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Padoan 'knows what to do to relaunch growth' says Rehn

'Anxious to work on jobs, unleashing potential'

25 February, 14:47
Padoan 'knows what to do to relaunch growth' says Rehn (ANSA) - Strasbourg, February 25 - New Italian Economy Minister and former Organisation for Economic Cooperation and Development chief economist Pier Carlo Padoan "knows what to do to relaunch growth in Italy", European Economic and Monetary Commissioner Olli Rehn said Tuesday.

Rehn noted that Padoan was the author of "many reports on growth and structural reforms".

The commissioner said he was "anxious" to work with Matteo Renzi's government "to create jobs and unleash the country's potential". Padoan, 64, is by far the oldest and most experienced cabinet member in Italy's youngest government led by its youngest premier.

A former economics professor in Rome, he has also worked as consultant for the International Monetary Fund, the World Bank and the European Commission.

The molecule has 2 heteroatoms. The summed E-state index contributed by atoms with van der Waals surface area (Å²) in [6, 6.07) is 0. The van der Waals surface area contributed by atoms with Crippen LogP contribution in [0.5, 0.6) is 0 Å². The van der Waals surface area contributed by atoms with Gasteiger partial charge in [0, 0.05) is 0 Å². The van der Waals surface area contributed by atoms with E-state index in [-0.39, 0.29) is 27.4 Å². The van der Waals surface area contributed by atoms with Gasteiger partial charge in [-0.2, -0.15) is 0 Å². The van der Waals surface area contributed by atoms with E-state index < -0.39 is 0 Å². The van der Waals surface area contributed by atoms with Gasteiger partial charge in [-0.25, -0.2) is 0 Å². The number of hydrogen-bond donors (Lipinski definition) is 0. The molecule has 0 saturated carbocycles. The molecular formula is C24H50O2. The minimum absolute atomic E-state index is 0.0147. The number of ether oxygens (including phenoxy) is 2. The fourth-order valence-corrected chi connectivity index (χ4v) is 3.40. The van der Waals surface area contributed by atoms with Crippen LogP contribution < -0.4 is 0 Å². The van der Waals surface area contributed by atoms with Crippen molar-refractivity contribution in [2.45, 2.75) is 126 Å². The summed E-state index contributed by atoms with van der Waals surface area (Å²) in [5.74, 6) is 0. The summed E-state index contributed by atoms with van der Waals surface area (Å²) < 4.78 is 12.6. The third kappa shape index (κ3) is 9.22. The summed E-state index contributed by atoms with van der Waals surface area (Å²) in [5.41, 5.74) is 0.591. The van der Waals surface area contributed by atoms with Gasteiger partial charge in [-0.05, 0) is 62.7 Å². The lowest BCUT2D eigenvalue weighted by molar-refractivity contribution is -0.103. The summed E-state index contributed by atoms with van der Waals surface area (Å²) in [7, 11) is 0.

Padoan will be expected to use his international credibility to reassure markets and Italy's partners while mixing tax cuts with fiscal discipline to help lift fully out of its deepest postwar recession.

Rehn, a watchdog of the 3% budget-to-GDP limit imposed by EU treaties, had already hailed Padoan's appointment.

Padoan, a past critic of inflicting austerity policies on struggling countries, has often stressed that "the taxes that hurt growth the least are those on property".

Another well-known quote is "Italy is like a car accelerating at great speed with the hand-brake on." Many are looking to him to release that brake by enacting Renzi's pledges to cut red tape and labour costs, lower taxes on the middle and lower classes and help speed justice reforms to attract foreign investment.

He is also expected to work closely with spending-cut czar Carlo Cottarelli to decide where to employ the cash from government savings, as well as the proceeds from a raft of privatisations.

In addition to the chief economist post, Padoan has been deputy secretary-general of the Organization for Economic Cooperation and Development (OECD) since June 2007 and previously served as an economics advisor to Italian premiers Massimo D'Alema and Giuliano Amato, in charge of international economic policies.

The energetic 39-year-old Renzi, who has been compared to a young Tony Blair, faces the last of two confidence votes in the Lower House Tuesday.

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